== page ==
In recent years, organized criminal groups have been found to be increasingly involved in destruction, looting, trafficking and sale of cultural property, both through legitimate markets, such as auctions or via the Internet, and in underground illicit markets. The increased awareness of the transnational criminal elements of the crime of trafficking in cultural property triggered States to recognize the importance of the Organized Crime Convention in providing an effective crime prevention and criminal justice response to this crime.
Furthermore, the adoption by the General Assembly of the International Guidelines for Crime Prevention and Criminal Justice Responses with Respect to Trafficking in Cultural Property and Other Related Offences in December 2014 has offered a new tool to strengthen the international community's response to this form of crime. The Guidelines, although non-binding on Member States, are available for their consideration in the development and strengthening of crime prevention and criminal justice policies, strategies, legislation and cooperation mechanisms to prevent and combat trafficking in cultural property and related offences (UNODC, 2016).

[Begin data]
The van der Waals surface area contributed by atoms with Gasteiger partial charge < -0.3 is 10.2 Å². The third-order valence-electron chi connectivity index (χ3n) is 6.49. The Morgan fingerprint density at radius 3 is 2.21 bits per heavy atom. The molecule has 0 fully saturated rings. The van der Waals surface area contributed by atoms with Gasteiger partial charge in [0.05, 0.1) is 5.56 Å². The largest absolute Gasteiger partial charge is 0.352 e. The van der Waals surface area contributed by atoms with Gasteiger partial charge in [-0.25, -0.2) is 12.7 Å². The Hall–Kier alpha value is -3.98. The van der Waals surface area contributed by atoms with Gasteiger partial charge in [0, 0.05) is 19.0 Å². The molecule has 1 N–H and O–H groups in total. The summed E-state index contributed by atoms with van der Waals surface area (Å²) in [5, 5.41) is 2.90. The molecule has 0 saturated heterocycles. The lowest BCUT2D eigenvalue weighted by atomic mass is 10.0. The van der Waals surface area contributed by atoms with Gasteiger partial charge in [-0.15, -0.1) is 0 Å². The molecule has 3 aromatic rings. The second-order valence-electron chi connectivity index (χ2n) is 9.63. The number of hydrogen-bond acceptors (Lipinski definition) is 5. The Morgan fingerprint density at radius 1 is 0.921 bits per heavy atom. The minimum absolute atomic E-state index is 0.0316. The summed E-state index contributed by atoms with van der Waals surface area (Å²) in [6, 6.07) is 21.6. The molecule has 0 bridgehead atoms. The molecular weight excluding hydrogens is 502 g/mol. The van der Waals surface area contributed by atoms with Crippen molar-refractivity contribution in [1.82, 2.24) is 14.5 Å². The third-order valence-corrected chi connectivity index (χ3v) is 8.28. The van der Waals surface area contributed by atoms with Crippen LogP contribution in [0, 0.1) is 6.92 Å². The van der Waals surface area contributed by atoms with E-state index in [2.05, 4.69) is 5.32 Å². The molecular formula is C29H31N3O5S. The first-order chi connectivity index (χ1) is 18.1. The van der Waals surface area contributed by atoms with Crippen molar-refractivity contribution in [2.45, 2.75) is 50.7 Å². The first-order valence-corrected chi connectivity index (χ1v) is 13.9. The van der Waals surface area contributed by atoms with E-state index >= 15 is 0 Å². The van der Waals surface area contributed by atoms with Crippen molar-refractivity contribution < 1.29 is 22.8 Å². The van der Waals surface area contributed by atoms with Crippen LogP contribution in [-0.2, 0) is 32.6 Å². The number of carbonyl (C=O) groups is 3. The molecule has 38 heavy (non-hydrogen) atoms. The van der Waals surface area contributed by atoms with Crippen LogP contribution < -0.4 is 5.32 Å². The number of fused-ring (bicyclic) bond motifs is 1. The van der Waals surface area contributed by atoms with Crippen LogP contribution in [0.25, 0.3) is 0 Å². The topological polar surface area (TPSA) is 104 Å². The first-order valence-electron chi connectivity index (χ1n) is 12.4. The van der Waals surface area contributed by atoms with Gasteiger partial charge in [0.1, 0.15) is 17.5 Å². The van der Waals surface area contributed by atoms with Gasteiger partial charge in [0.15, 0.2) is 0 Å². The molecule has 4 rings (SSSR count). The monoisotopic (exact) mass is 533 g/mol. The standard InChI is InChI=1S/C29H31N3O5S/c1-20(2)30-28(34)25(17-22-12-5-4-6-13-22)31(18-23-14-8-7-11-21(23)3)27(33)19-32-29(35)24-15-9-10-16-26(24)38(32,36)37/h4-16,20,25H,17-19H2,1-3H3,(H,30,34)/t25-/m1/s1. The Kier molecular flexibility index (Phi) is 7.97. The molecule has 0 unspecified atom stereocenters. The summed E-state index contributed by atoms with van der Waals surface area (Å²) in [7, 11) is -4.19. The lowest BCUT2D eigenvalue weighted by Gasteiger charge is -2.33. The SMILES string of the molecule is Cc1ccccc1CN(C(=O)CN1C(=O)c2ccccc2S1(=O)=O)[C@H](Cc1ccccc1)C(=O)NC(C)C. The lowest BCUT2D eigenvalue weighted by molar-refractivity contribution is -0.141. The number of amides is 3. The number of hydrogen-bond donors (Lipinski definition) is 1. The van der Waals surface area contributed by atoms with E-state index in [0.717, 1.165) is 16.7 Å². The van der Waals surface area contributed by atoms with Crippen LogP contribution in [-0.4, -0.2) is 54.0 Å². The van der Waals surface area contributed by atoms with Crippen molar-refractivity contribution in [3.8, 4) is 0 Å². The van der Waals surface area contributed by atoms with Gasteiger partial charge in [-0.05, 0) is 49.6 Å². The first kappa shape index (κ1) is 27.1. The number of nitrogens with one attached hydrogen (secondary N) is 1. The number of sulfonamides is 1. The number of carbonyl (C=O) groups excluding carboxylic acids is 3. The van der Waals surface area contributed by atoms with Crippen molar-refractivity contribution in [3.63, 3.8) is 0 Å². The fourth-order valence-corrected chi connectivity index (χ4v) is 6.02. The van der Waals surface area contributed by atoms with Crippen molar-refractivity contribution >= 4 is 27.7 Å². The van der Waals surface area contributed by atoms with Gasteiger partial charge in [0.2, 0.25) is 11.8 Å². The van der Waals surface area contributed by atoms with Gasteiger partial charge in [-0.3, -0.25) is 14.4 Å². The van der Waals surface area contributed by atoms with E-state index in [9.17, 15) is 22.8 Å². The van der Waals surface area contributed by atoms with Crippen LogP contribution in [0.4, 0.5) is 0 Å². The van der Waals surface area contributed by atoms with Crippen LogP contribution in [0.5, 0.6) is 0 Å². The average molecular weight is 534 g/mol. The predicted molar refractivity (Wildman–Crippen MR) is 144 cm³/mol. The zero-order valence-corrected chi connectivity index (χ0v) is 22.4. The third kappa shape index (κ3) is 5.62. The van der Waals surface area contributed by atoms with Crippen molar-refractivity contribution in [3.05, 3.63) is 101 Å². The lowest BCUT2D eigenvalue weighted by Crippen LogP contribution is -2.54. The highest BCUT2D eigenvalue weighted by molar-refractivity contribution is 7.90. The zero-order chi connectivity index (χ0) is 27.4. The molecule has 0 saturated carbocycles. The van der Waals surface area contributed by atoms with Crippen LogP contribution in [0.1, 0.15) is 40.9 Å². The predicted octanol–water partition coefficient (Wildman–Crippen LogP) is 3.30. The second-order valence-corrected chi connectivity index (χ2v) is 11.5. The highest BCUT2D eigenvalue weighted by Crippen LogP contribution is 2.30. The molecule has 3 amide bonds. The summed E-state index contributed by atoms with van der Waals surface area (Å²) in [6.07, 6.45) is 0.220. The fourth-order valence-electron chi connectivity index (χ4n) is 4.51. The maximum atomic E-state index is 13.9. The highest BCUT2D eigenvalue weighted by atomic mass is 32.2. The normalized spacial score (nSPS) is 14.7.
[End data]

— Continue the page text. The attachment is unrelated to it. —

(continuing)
Market and trends
Trafficking in cultural property involves several acts that may ultimately result in the loss, destruction, removal or theft of irreplaceable items. But who is responsible for the thefts, what is their motivation, and where do these objects go?
There is little systematic study of those who engage in the theft, trafficking, and sale of cultural property. A number of cases of museum and private residence thefts appear unsophisticated with small groups of thieves taking advantage of poor security measures (Council for Museums, Archives and Libraries, 2003). On the other hand, the ability to sell this stolen or looted merchandise for higher prices than those offered by pawn shops requires contacts and connections beyond the ability of small-scale criminals. Selling stolen art, for instance, often involves the corrupt or negligent assistance or facilitation of those working at art galleries, auction houses, transport companies, curators, insurance companies, or government officials.